430 Hackney Road
March 10, 1865
My dear Alex

I received your last letter containing 2 sovereigns about a week since. We thank you and accept them as an earnest of your affection. We rejoice that you have been prospered in temporal matters and hope it may end (if it be the will of God) in your return to the land of your birth, here to enjoy the privileges of religion that are so abundant in this our favoured land. Comparatively you are now living in a heathen land - no respect paid to the Lord's day - nothing visible that can draw your mind to Him who is the origin of all good - and after all, what is this world to us unless we are aiming truly to secure a better. Nothing is impossible with God. Your conversion can be brought about in that distant land but I have many fears for your never-dying soul. I do believe and hope that you are thoroughly moral but you need to be divinely so; that is, to have faith and love towards our Lord and Saviour Jesus Christ. Now I think if you had this you would be but too glad to tell me, as it would be a subject of great rejoicing to you.

Walter has not written to us. We wonder at it. He has not yet written to tell us about the "heir". Is he very fond of him? I do wish I knew more about you both.

With this you will receive a few lines from Anne who is on a visit. She is looking exceedingly well and feels the comfort of having left off having children. Oh! how much do I wish you could meet. You would be pleased with her conversation. She is certainly an unusually intelligent woman and is gifted as an instrument in the hand of the Lord in turning many to Him. Her children are all in training for a heavenly home. This is very pleasing. She seems much blessed in her day and generation. Her husband is a good man. They are both very active amongst the poor. Anne addresses them upon the subject of religion in a room which is set apart for preaching. She is much the same in appearance excepting that she is stouter.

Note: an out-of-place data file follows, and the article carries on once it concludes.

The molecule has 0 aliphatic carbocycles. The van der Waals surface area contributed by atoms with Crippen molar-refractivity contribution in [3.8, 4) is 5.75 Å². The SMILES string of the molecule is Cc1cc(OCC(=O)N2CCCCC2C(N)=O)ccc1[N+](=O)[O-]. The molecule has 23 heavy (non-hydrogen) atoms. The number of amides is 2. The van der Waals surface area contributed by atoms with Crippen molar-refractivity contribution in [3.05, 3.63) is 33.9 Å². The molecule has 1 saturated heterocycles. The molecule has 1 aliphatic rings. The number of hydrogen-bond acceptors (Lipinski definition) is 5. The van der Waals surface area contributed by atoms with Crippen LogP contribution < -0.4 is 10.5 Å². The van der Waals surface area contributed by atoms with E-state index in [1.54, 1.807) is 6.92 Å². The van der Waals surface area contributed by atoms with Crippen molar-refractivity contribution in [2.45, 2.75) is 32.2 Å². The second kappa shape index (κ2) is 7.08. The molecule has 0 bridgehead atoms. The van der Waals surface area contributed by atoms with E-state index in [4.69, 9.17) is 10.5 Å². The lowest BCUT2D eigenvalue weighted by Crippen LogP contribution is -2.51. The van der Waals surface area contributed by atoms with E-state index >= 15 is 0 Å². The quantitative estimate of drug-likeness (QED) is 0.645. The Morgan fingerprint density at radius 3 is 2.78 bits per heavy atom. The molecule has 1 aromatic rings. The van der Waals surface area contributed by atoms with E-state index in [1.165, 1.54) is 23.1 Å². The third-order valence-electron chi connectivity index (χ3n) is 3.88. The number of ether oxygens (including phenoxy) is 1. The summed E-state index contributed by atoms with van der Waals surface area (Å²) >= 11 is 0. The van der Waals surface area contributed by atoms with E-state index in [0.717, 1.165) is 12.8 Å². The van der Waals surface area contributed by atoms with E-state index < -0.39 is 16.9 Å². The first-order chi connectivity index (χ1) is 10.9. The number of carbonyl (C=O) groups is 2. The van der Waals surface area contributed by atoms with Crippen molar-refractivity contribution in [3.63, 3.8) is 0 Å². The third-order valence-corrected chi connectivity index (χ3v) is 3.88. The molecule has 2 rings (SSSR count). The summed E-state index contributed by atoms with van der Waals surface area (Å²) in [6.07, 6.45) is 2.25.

Elijah is getting on very well in his profession of a dentist but it is rather an expensive affair. He will ultimately have to walk the hospitals. He is getting quite the man and the gentleman which he always promised to be. I am expecting to have a visit from him before long. He is thought a great deal of by most people; it is now Mr Davies - can you imagine it?

I was glad to read the account of your all being in good health and spirits; by all, I presume you mean both families. Your brother's family must be growing up rapidly. I expect Walter looks quite fatherly. Has his eldest daughter finished her education? Is she brought up a Catholic or a Protestant? I find Walter has to transact business with Pacheco. Is he as friendly disposed to him as ever?

The Union seems likely to triumph at last. Oh! I watch the war with intense interest, hoping that it will soon be over. The sacrifice of life is dreadful. I thank you for the pamphlets. I read them with great interest. I am glad you take so much care of the poor wounded men. It is following out with greater experience England's example. I hope you continue to receive the Newspapers.

Charles's friend is much like himself. He will never give up position for money.

I hope this spring makes up for the past. What a pity that the poor cattle should be starved to death.

[Last part of letter missing.]